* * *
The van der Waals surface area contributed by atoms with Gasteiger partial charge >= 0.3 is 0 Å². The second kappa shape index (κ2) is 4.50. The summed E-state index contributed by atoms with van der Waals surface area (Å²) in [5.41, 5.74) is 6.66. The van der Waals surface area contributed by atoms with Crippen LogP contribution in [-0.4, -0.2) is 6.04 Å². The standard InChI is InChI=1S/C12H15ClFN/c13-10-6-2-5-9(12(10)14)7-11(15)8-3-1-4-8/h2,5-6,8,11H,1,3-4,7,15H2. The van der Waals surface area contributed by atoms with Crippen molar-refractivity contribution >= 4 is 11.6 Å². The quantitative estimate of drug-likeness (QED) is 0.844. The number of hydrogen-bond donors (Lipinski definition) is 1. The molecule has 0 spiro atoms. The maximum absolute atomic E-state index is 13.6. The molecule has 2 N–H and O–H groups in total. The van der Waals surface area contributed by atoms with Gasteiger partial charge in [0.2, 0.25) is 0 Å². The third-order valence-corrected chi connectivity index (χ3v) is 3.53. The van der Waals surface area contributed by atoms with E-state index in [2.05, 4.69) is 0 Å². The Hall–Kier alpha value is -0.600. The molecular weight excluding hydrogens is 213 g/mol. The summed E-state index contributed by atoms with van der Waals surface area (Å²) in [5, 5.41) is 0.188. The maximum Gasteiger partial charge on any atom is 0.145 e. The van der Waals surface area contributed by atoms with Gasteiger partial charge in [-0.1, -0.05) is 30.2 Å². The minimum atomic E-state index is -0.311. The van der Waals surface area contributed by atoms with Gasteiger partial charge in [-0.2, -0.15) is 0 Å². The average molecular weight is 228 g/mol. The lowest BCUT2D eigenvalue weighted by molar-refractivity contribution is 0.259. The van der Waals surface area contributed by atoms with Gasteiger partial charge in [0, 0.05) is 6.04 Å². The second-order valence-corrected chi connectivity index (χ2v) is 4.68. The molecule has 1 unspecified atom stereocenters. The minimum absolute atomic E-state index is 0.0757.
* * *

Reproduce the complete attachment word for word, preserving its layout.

The van der Waals surface area contributed by atoms with Gasteiger partial charge >= 0.3 is 0 Å². The second kappa shape index (κ2) is 4.50. The summed E-state index contributed by atoms with van der Waals surface area (Å²) in [5.41, 5.74) is 6.66. The van der Waals surface area contributed by atoms with Crippen LogP contribution in [-0.4, -0.2) is 6.04 Å². The standard InChI is InChI=1S/C12H15ClFN/c13-10-6-2-5-9(12(10)14)7-11(15)8-3-1-4-8/h2,5-6,8,11H,1,3-4,7,15H2. The van der Waals surface area contributed by atoms with Crippen molar-refractivity contribution >= 4 is 11.6 Å². The quantitative estimate of drug-likeness (QED) is 0.844. The number of hydrogen-bond donors (Lipinski definition) is 1. The molecule has 0 spiro atoms. The maximum absolute atomic E-state index is 13.6. The molecule has 2 N–H and O–H groups in total. The van der Waals surface area contributed by atoms with Gasteiger partial charge in [0.2, 0.25) is 0 Å². The third-order valence-corrected chi connectivity index (χ3v) is 3.53. The van der Waals surface area contributed by atoms with E-state index in [2.05, 4.69) is 0 Å². The Hall–Kier alpha value is -0.600. The molecular weight excluding hydrogens is 213 g/mol. The summed E-state index contributed by atoms with van der Waals surface area (Å²) in [5, 5.41) is 0.188. The maximum Gasteiger partial charge on any atom is 0.145 e. The van der Waals surface area contributed by atoms with Gasteiger partial charge in [-0.1, -0.05) is 30.2 Å². The minimum atomic E-state index is -0.311. The van der Waals surface area contributed by atoms with Gasteiger partial charge in [-0.2, -0.15) is 0 Å². The average molecular weight is 228 g/mol. The lowest BCUT2D eigenvalue weighted by molar-refractivity contribution is 0.259. The van der Waals surface area contributed by atoms with Gasteiger partial charge in [0, 0.05) is 6.04 Å². The second-order valence-corrected chi connectivity index (χ2v) is 4.68. The molecule has 1 unspecified atom stereocenters. The minimum absolute atomic E-state index is 0.0757.